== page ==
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Wickens’ crash may have Tony Stewart reconsidering Indy 500 return

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CHARLOTTE, N.C. (AP) — Tony Stewart is reconsidering a return to the Indianapolis 500 in part because of injuries Robert Wickens suffered in an IndyCar crash.

Stewart has been consistent in his desire to run at least one IndyCar race on an oval, preferably at Pocono Raceway, to acclimate himself to the car before he entered the Indianapolis 500.

Wickens suffered severe injuries in an Aug. 19 crash at Pocono that included a thoracic spinal fracture and a fractured neck.

“After Robert Wickens got hurt, I don’t know how excited I am about it anymore. You watch Robert get hurt and ask yourself if it’s really worth it.” — Tony Stewart

“After Robert Wickens got hurt, I don’t know how excited I am about it anymore,” Stewart told The Associated Press in a telephone interview Thursday. “You watch Robert get hurt and ask yourself if it’s really worth it.”

Stewart is in his second full season of retirement as a NASCAR driver but has packed his schedule full with sprint car events. A return to his roots made the three-time NASCAR champion long for Indianapolis again.

Stewart is an Indiana native who holds the Indy 500 above all other events in the world. He won twice there in NASCAR’s Brickyard 400, but was never able to win the Indy 500 and last entered “The Greatest Spectacle in Racing” in 2001.

Stewart has five starts in the Indianapolis 500, starting on the pole as a rookie in 1996 and leading 64 laps in a career-best fifth in 1997.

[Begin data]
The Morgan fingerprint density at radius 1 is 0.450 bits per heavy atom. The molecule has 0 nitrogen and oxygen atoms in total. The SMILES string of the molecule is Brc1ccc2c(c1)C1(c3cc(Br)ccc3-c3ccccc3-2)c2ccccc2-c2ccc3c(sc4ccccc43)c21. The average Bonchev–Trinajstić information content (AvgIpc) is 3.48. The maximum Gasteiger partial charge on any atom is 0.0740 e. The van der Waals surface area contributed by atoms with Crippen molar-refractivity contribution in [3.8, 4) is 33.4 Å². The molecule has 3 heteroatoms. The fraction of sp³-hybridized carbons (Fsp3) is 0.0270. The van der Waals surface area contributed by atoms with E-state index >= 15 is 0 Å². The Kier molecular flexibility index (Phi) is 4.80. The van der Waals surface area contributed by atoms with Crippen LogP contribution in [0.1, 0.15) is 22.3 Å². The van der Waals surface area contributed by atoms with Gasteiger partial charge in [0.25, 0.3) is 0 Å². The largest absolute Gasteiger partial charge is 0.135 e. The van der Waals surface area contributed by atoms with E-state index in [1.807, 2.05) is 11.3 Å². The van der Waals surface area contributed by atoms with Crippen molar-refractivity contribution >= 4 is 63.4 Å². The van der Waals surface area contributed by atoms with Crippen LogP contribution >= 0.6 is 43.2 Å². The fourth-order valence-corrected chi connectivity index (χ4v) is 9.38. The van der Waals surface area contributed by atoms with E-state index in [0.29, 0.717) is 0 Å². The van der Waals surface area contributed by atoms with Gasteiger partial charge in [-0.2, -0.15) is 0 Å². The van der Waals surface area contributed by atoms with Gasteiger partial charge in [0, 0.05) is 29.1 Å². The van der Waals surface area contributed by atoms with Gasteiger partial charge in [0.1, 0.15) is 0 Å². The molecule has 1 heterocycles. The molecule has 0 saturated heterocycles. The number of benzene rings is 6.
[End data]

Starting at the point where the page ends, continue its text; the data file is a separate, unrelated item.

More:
Stewart turns 49 next May and any return to Indy has been pushed to his 2020 plans. The Indy 500 is the first oval race on the IndyCar schedule, so Stewart would not get the warmup he desires in time for next year’s race.

He said he’s got “a lot of offers on the table,” but a decision likely won’t be made until midseason next year. A return to the Indy 500 could set Stewart back in sprint cars, which is what he plans to race consistently for a long time.

“We had a big improvement in our performance in the sprint car this year and we did it because we raced every shot we had,” Stewart said. “I’m not going to have an IndyCar career, so if I do it, I am going to have to put a lot of effort into it.

“If I do that, I’m going to be taking away from the racing I want to be doing for quite a while. So I need to reevaluate if Indy is something I really want to do.”

Champion Marc Marquez leads MotoGP into virtual world Sunday

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During its layoff because of the novel coronavirus (COVID-19) pandemic, MotoGP will become the latest racing series to enter the virtual world.

The MotoGP Virtual Race will be held at 9 a.m. ET Sunday, March 29 with 10 riders. It will be streamed on several platforms, including the Motorsports on NBC YouTube channel. Reigning series champion Marc Marquez is among the riders in the field.

The premier class of MotoGP has yet to hit the track this season as its opener was canceled and the next three races were postponed, including the Grand Prix of the Americas being moved from April 5 to Nov. 15.

Several other racing series have tried online racing in recent weeks.

IMSA held a “SuperSaturday at Sebring” March 21 in place of the postponed Mobil 1 Twelve Hours of Sebring. NASCAR started its Pro Invitational Series last Sunday at Homestead-Miami Speedway and will continue Sunday at Texas Motor Speedway. IndyCar kicked off its six-race IndyCar iRacing Challenge with a Saturday race at Watkins Glen International that was won by Sage Karam.